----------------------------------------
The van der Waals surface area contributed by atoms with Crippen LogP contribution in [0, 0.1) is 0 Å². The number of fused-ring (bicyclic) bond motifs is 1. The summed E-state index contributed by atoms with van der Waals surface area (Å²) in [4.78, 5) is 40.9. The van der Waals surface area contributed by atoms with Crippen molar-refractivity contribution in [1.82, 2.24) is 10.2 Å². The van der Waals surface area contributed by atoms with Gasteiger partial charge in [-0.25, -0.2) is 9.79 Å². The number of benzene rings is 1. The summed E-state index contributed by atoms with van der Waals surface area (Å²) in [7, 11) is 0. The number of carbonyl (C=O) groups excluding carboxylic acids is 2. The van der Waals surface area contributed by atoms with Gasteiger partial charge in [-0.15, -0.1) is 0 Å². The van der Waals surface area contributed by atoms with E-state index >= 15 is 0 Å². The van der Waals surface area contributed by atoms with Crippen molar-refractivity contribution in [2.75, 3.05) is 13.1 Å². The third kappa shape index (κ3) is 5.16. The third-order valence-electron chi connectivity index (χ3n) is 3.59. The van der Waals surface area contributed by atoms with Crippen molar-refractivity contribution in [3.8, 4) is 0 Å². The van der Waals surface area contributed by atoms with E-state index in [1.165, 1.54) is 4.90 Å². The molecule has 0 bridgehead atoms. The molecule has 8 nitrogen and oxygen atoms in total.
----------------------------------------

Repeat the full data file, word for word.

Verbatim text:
The van der Waals surface area contributed by atoms with Crippen LogP contribution in [0, 0.1) is 0 Å². The number of fused-ring (bicyclic) bond motifs is 1. The summed E-state index contributed by atoms with van der Waals surface area (Å²) in [4.78, 5) is 40.9. The van der Waals surface area contributed by atoms with Crippen molar-refractivity contribution in [1.82, 2.24) is 10.2 Å². The van der Waals surface area contributed by atoms with Gasteiger partial charge in [-0.25, -0.2) is 9.79 Å². The number of benzene rings is 1. The summed E-state index contributed by atoms with van der Waals surface area (Å²) in [7, 11) is 0. The number of carbonyl (C=O) groups excluding carboxylic acids is 2. The van der Waals surface area contributed by atoms with Gasteiger partial charge in [-0.15, -0.1) is 0 Å². The van der Waals surface area contributed by atoms with E-state index >= 15 is 0 Å². The van der Waals surface area contributed by atoms with Crippen molar-refractivity contribution in [2.75, 3.05) is 13.1 Å². The third kappa shape index (κ3) is 5.16. The third-order valence-electron chi connectivity index (χ3n) is 3.59. The van der Waals surface area contributed by atoms with Crippen molar-refractivity contribution in [3.8, 4) is 0 Å². The van der Waals surface area contributed by atoms with E-state index in [1.165, 1.54) is 4.90 Å². The molecule has 0 bridgehead atoms. The molecule has 8 nitrogen and oxygen atoms in total.